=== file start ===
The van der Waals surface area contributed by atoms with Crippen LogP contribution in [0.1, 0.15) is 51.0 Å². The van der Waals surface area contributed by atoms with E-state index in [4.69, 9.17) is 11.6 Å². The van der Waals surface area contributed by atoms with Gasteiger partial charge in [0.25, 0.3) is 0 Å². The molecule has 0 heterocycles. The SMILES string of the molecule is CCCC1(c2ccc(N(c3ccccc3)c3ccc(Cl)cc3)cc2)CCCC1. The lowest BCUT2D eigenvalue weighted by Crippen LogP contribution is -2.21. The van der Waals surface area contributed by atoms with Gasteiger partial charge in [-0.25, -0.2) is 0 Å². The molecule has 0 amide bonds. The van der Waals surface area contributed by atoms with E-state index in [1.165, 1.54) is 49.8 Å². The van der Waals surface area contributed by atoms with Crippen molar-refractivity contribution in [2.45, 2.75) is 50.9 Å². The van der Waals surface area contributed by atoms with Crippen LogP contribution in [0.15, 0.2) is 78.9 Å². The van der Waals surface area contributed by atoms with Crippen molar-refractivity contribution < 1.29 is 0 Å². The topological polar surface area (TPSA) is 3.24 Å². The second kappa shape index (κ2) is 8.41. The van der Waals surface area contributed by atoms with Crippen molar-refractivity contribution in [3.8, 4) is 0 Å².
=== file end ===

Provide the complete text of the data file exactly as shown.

The van der Waals surface area contributed by atoms with Crippen LogP contribution in [0.1, 0.15) is 51.0 Å². The van der Waals surface area contributed by atoms with E-state index in [4.69, 9.17) is 11.6 Å². The van der Waals surface area contributed by atoms with Gasteiger partial charge in [0.25, 0.3) is 0 Å². The molecule has 0 heterocycles. The SMILES string of the molecule is CCCC1(c2ccc(N(c3ccccc3)c3ccc(Cl)cc3)cc2)CCCC1. The lowest BCUT2D eigenvalue weighted by Crippen LogP contribution is -2.21. The van der Waals surface area contributed by atoms with Gasteiger partial charge in [-0.25, -0.2) is 0 Å². The molecule has 0 amide bonds. The van der Waals surface area contributed by atoms with E-state index in [1.165, 1.54) is 49.8 Å². The van der Waals surface area contributed by atoms with Crippen molar-refractivity contribution in [2.45, 2.75) is 50.9 Å². The van der Waals surface area contributed by atoms with Crippen LogP contribution in [0.15, 0.2) is 78.9 Å². The van der Waals surface area contributed by atoms with Crippen molar-refractivity contribution < 1.29 is 0 Å². The topological polar surface area (TPSA) is 3.24 Å². The second kappa shape index (κ2) is 8.41. The van der Waals surface area contributed by atoms with Crippen molar-refractivity contribution in [3.8, 4) is 0 Å².